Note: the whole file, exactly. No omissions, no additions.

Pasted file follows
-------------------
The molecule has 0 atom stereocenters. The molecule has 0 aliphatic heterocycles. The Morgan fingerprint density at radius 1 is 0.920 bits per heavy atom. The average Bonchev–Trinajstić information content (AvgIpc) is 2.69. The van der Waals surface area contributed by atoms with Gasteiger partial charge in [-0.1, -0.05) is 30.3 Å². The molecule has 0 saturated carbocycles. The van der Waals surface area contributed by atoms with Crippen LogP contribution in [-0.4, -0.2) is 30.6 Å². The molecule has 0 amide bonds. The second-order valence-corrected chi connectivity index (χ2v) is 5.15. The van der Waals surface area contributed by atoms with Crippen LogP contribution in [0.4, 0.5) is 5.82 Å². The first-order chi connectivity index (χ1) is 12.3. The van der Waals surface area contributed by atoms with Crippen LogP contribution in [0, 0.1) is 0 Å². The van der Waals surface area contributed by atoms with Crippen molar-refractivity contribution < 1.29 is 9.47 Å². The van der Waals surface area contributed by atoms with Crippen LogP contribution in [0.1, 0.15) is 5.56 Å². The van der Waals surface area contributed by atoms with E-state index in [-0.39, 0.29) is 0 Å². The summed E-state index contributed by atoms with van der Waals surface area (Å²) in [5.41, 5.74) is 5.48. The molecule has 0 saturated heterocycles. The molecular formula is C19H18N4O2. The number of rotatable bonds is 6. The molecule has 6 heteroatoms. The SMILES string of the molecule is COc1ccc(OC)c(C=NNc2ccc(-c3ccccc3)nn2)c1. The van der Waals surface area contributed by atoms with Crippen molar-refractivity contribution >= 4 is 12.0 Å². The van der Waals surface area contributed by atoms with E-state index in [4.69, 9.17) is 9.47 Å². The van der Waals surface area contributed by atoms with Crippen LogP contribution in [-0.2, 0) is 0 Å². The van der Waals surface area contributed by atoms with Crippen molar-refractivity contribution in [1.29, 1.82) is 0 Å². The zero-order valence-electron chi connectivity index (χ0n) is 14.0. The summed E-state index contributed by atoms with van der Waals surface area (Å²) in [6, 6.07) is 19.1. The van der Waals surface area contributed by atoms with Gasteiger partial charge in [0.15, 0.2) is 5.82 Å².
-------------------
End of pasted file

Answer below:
The molecule has 0 atom stereocenters. The molecule has 0 aliphatic heterocycles. The Morgan fingerprint density at radius 1 is 0.920 bits per heavy atom. The average Bonchev–Trinajstić information content (AvgIpc) is 2.69. The van der Waals surface area contributed by atoms with Gasteiger partial charge in [-0.1, -0.05) is 30.3 Å². The molecule has 0 saturated carbocycles. The van der Waals surface area contributed by atoms with Crippen LogP contribution in [-0.4, -0.2) is 30.6 Å². The molecule has 0 amide bonds. The second-order valence-corrected chi connectivity index (χ2v) is 5.15. The van der Waals surface area contributed by atoms with Crippen LogP contribution in [0.4, 0.5) is 5.82 Å². The first-order chi connectivity index (χ1) is 12.3. The van der Waals surface area contributed by atoms with Crippen LogP contribution in [0, 0.1) is 0 Å². The van der Waals surface area contributed by atoms with Crippen molar-refractivity contribution < 1.29 is 9.47 Å². The van der Waals surface area contributed by atoms with Crippen LogP contribution in [0.1, 0.15) is 5.56 Å². The van der Waals surface area contributed by atoms with E-state index in [-0.39, 0.29) is 0 Å². The summed E-state index contributed by atoms with van der Waals surface area (Å²) in [5.41, 5.74) is 5.48. The molecule has 0 saturated heterocycles. The molecular formula is C19H18N4O2. The number of rotatable bonds is 6. The molecule has 6 heteroatoms. The SMILES string of the molecule is COc1ccc(OC)c(C=NNc2ccc(-c3ccccc3)nn2)c1. The van der Waals surface area contributed by atoms with Crippen molar-refractivity contribution >= 4 is 12.0 Å². The van der Waals surface area contributed by atoms with E-state index in [4.69, 9.17) is 9.47 Å². The van der Waals surface area contributed by atoms with Crippen LogP contribution in [-0.2, 0) is 0 Å². The van der Waals surface area contributed by atoms with Crippen molar-refractivity contribution in [1.29, 1.82) is 0 Å². The zero-order valence-electron chi connectivity index (χ0n) is 14.0. The summed E-state index contributed by atoms with van der Waals surface area (Å²) in [6, 6.07) is 19.1. The van der Waals surface area contributed by atoms with Gasteiger partial charge in [0.15, 0.2) is 5.82 Å².